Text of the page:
As the months go by, however, there’s a little slip here and a little blip there. Your dogs once good leash-walking skills are now “usually” good leash-walking, but sometimes he pulls towards things he really wants.

What to do if your dog doesn't like treats or toys

Every so often there’s a dog who does not really care to work for treats or toys or praise; it may enjoy those things but not care enough for them to have a motivational impact. What do you do about these dogs?
The long answer is that you slowly, over time, build up the “value” of the treats, toys and praise – hand-feeding meals is a time-honored way to develop more food drive, or making the dog work for some or most of his kibble (“no free meals!”), and spending time encouraging your dog to play with you (in some cases, especially with rescue dogs, you have to literally teach them how to play), and building your relationship with your dog until your praise really starts to have meaning for him.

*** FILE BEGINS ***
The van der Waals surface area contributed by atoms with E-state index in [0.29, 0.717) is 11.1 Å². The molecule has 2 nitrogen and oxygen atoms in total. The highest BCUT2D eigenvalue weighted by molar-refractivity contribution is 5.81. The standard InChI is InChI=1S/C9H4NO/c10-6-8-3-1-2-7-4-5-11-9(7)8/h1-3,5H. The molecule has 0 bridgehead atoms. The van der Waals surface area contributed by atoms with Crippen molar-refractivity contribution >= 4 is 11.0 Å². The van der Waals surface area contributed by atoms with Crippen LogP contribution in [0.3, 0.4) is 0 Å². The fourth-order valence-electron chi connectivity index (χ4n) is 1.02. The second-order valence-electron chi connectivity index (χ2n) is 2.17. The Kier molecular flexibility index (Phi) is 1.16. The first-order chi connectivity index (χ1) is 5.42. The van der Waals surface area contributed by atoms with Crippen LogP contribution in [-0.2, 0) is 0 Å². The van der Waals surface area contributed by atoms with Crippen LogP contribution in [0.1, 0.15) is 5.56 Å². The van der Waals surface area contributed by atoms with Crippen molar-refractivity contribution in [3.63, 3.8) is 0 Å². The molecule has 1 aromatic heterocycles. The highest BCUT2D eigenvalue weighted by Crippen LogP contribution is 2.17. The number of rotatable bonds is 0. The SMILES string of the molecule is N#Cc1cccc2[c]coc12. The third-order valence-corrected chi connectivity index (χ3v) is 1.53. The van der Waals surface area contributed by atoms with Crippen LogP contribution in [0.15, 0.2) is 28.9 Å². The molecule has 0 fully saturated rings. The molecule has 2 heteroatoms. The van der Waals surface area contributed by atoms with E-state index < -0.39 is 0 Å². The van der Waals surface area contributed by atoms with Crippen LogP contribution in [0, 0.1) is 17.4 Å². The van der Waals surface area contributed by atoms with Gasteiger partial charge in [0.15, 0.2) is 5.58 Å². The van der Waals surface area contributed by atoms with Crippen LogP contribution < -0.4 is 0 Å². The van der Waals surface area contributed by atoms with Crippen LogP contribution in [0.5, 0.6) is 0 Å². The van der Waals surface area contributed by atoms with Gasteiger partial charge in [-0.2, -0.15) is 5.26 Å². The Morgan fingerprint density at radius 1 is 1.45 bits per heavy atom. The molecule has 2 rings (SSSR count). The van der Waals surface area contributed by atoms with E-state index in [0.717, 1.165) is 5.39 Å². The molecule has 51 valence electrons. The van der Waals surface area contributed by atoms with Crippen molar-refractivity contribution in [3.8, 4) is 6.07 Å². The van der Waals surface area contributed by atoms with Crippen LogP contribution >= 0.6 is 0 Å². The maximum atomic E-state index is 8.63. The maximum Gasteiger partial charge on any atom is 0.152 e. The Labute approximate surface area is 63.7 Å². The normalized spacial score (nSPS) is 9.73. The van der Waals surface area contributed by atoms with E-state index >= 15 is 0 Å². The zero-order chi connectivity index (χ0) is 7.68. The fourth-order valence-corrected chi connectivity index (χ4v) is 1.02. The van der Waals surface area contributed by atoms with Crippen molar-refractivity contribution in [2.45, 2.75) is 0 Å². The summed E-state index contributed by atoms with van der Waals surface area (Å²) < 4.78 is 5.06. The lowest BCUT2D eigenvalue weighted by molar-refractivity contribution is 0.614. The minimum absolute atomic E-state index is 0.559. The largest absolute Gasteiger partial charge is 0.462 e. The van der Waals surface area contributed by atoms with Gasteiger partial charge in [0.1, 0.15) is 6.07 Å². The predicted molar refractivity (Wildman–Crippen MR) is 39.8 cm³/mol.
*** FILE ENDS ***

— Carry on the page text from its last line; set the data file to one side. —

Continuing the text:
Using flashcards in training!

I’m experimenting with a new system for homework – one of the things that gets tough for more advanced dogs is just keeping track of everything you need to practice. It’s easy to practice the things that are easy and fun, but harder to remember to practice things that are more of a challenge. And what about the things your dog learned two months ago, but you haven’t really made use of; is he going to forget all of those? 

I tried making some flashcards for my own dog Halo, and so far so good.

Training with Compassion and Respect

Throughout all training, you must respect the dog. Respect the dog, its history and experiences, its learning process. More than a few times, I have seen people rescue a dog, often a stray off the streets, have it for a month or two, and be bewildered by its fear and aggression. Their reasoning is the dog has nothing to fear now, since it’s got a loving home, and the aggression is just plain uncalled for.
Now obviously you’ve got to change this behavior (I’m not saying that it’s acceptable!